Piazzas, Palazzi, e il Papa: Cinque Cultural Landscapes of Rome (Guest Post by Dr. Stacey Graham)

Stacey Graham is a professor at Middle Tennessee State University, where she has been a staff member at the Center for Historic Preservation since 2007.  Dr. Graham is leading MTSU’s “Cultural Landscapes of the Roman World,” a new program that will be in its first year in 2013.

Rome, capital of the founding empire of the Western world, has witnessed almost three millennia of history.  The stories of Rome – from the days of the Roman Republic, to the establishment of the Catholic Church, to the city’s designation as a World Heritage Site – can be read in its cultural landscapes. Cultural landscapes reveal cultural values through people’s interactions with their environment. Join us as we spend three weeks approaching Rome through its buildings, piazzas, neighborhoods, and more.

Top 5: Cultural Landscapes of Rome

5. Piazza del Campidoglio – Built on the ancient Capitoline Hill and ringed by palaces, this public square combines 16th-century Baroque flair (the stunning travertine pavement design) with Roman imperial artifacts (the famous statue of Marcus Aurelius on horseback).

4. Catacombs – Before the Christian Church was triumphant, it was an underground movement—literally! A myriad of burial chambers and some wonderful examples of early Christian art are preserved within.

3.  Trastevere – The part of the city across the Tiber river (trans Tiberim), this diverse and distinct neighborhood has been occupied by Romans since the earliest days of the Republic in the 5th century B.C.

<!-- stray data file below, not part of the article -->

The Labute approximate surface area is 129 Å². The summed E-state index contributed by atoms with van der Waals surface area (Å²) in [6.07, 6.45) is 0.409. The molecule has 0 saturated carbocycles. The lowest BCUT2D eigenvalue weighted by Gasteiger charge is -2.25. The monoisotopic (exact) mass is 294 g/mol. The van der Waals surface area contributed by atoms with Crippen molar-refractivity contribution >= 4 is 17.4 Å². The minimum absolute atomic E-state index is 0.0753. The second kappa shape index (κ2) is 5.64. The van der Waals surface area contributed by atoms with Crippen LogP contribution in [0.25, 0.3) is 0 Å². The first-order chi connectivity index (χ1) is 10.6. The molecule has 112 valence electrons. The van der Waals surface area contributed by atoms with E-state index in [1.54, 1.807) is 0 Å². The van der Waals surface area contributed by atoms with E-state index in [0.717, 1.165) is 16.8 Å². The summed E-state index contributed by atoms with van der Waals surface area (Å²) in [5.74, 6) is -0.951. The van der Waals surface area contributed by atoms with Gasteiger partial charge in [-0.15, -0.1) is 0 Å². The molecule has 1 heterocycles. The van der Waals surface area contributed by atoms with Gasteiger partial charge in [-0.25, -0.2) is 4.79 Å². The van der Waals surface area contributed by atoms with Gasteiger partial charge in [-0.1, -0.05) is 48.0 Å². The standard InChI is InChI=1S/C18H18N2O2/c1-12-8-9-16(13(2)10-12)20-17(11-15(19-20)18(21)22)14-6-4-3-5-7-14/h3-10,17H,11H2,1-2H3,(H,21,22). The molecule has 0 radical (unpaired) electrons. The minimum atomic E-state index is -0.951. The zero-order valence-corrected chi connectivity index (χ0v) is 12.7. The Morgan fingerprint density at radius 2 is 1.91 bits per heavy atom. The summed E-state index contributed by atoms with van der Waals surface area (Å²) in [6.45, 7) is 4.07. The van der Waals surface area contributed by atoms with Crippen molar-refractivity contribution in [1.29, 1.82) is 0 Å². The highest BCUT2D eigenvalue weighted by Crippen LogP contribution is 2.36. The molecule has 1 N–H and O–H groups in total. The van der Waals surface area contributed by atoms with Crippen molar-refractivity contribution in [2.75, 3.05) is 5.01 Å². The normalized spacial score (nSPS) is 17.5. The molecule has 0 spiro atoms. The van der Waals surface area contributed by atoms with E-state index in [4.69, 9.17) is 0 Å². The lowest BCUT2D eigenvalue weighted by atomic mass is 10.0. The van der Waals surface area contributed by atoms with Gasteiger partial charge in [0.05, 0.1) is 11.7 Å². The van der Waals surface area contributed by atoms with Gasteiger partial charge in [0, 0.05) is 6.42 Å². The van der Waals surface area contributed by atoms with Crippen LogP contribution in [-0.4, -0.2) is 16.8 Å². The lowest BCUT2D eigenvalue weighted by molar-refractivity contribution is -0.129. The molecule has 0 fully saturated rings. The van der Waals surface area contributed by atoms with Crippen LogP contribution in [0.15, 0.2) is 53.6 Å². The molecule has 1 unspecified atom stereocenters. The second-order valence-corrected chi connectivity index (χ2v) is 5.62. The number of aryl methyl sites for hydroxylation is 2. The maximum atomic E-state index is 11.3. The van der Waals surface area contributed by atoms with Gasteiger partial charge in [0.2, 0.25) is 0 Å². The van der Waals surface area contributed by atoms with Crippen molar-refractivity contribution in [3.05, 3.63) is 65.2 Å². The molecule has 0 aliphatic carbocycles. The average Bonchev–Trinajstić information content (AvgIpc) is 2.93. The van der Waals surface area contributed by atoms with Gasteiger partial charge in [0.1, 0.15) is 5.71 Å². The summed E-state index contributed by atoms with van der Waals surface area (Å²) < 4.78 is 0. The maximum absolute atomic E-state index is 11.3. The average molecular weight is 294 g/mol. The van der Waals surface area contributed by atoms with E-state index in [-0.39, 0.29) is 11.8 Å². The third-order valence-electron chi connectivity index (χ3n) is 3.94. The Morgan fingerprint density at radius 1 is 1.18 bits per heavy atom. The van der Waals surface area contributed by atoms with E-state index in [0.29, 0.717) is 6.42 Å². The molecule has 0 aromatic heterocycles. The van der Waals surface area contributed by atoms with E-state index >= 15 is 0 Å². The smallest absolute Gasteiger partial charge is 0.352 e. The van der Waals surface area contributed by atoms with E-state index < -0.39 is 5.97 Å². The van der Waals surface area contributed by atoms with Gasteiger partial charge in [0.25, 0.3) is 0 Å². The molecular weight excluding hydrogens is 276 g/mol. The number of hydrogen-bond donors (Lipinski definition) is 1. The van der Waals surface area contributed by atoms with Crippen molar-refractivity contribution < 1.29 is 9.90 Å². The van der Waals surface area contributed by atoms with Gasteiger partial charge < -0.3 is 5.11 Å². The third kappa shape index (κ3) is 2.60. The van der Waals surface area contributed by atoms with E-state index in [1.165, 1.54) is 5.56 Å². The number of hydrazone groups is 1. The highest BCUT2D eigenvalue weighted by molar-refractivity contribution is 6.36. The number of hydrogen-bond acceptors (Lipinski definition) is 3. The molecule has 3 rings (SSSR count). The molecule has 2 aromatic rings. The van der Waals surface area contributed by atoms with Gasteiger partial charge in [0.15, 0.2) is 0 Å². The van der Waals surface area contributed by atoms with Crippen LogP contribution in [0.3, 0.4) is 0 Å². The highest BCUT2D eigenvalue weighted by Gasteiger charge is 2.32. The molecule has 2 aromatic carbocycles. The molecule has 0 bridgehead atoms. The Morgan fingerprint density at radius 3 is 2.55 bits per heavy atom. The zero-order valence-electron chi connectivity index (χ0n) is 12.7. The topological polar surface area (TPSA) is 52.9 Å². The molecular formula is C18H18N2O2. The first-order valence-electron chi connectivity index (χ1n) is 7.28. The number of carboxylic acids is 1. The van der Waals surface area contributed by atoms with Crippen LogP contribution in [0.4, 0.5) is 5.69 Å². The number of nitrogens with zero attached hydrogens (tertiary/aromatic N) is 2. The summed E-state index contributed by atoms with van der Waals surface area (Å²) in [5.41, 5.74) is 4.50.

2.  Vatican City – The seat of popes and the capitol of the Catholic world, Vatican City is a city within a city.  The sober and imposing columns of the Piazza San Pietro guide the visitor into the Basilica di San Pietro (St. Peter’s), a masterpiece of Renaissance architecture and one of the most important churches in the world.

1.  Roman Forum – From Arch of Severus in the west to the Colosseum in the east, a walk through the Roman forum provides an unparalleled education in the role of civic participation.  Mainly in ruins today, the forum still inspires republican pride and western nostalgia.

These fascinating places will be our classroom as we learn how to “read” ancient history and modern identity in cultural landscapes. Experience Pompeii, Hadrian’s Villa in Tivoli, the Etruscan necropolis at Cerveteri, incredible food, authentic gelati, and a warm welcoming from Rome’s people and climate. There are still a couple spots left, so join us as we explore one of the world’s most glorious cities!